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UTM for UAM: Avoiding an eVTOL carmaggedon in the sky

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The urban skies will require robust urban traffic management (UTM)
Urban traffic management will be critical to safe UAM operations. [Image copyright and courtesy of NASA.]
When our eVTOLs, crewed or uncrewed, take to the urban skies in our eVTOLs, it won’t be Tinkerbell our instruments will be looking to avoid hitting. NASA’s February 2024 report, “Computing Proximity to Threat Along Uncertain Trajectory to Support Urban Air Mobility,” identifies the complex, challenging environment that aircraft operators, urban traffic management (UTM) system developers, and urban traffic managers, alike will face.
The lower cruising altitude and a busy airspace are just the tip of the iceberg UAM operations will encounter. Buildings, towers, even terrain undulations (think hills and varying ground levels), make deploying a Proximity to Threat (PtT) system that can rapidly calculate geospatial threats, whether operating in a static or dynamic environment, critical to ensure safe operations, NASA says.
One for all and all for one
While the U.S. is developing its approach, so too are EU regulators and governments around the globe. Simultaneously, the International Civil Aviation Organization (ICAO) and the Joint Authorities for Rulemaking on Unmanned Systems (JARUS) are examining ways to synchronize these initiatives and provide optimal standards for national and international operating UTM standards.
Writing in the March 2024 issue of Transportation Research Interdisciplinary Perspectives, Panagiotis Aposporis, a senior security CIS & local informatics officer with Frontex, explains that to ensure the safe operations of UAVs on the scales currently being projected, many of the tasks currently performed manually will require transference to automated, autonomous systems. People, governments, will only trust that level of automation if the systems will deliver consistent results without deviant behavior. The systems will need to be robust and reliable.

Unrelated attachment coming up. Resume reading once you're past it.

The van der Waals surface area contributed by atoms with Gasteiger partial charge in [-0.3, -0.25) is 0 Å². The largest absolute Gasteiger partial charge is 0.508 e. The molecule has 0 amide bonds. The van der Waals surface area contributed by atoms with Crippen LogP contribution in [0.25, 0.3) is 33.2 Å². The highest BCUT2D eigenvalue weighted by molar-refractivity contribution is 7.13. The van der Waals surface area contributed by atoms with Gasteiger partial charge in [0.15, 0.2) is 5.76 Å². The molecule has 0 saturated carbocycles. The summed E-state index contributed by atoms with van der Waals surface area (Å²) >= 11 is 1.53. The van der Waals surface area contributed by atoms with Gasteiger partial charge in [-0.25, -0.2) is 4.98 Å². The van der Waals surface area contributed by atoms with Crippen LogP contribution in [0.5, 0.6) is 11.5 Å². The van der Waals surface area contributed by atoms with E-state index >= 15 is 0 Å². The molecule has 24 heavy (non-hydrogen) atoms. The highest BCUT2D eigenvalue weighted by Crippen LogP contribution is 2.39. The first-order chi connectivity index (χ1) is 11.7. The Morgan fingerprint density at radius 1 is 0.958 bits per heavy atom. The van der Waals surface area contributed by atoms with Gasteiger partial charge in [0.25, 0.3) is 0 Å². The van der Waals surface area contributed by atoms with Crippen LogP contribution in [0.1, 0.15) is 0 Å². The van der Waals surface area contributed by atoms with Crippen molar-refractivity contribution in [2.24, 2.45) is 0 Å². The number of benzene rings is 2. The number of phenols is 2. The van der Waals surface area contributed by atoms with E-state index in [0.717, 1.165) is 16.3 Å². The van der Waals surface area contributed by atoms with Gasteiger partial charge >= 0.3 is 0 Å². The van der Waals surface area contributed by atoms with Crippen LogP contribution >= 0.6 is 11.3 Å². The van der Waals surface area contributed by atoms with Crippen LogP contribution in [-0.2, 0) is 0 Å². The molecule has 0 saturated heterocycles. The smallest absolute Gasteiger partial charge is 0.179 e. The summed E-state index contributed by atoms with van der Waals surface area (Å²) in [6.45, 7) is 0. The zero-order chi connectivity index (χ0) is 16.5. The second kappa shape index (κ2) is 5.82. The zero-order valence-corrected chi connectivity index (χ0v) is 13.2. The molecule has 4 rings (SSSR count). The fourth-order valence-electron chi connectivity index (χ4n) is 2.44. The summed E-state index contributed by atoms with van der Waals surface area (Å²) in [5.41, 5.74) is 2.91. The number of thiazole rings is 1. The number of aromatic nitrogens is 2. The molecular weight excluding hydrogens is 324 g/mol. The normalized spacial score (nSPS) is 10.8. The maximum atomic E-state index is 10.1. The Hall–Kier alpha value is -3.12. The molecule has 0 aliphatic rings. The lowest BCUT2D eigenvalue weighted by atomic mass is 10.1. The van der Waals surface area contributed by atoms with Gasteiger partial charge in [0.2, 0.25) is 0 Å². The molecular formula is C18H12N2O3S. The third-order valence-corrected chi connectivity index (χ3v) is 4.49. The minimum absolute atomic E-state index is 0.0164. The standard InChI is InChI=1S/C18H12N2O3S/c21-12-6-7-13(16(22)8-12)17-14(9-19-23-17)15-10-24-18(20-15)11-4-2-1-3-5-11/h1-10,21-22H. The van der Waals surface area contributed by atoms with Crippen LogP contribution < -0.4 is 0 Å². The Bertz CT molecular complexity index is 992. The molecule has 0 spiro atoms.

Active Infrastructure
In their paper, “Air Traffic Management for Collaborative Routing of Unmanned Aerial Vehicles via Potential Fields,” Josue N. Rivera,
and Dengfeng Sun of Purdue University’s School of Aeronautics and Astronautics proposed incorporating an UTM infrastructure that actively collaborates with UAM operators in an environment that can scale up based on the number of aerial cargo deliveries on a national scope.
The idea involves governance of low-altitude airspace and would validate compliance of third-party routes by quantifiable means. Such an approach, the authors admit, may lead to suboptimal routes at times, but this may be offset by allowing UAV operators to fly at different altitudes depending on their destinations or departure times.
Static Motion
When we think about urban/advanced air mobility, we tend to think about the mobile parts — the air taxis, the package delivery vehicles, the surveying and mapping drones. But all of that, especially the unmanned systems, will rely heavily on autonomous systems without visible moving parts. Those are the parts that will keep the vehicles flying and build trust that they can do so safely and reliably.
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Dave Clarke

Dave Clarke is a California-based writer who is fascinated by the way technology changes our lives.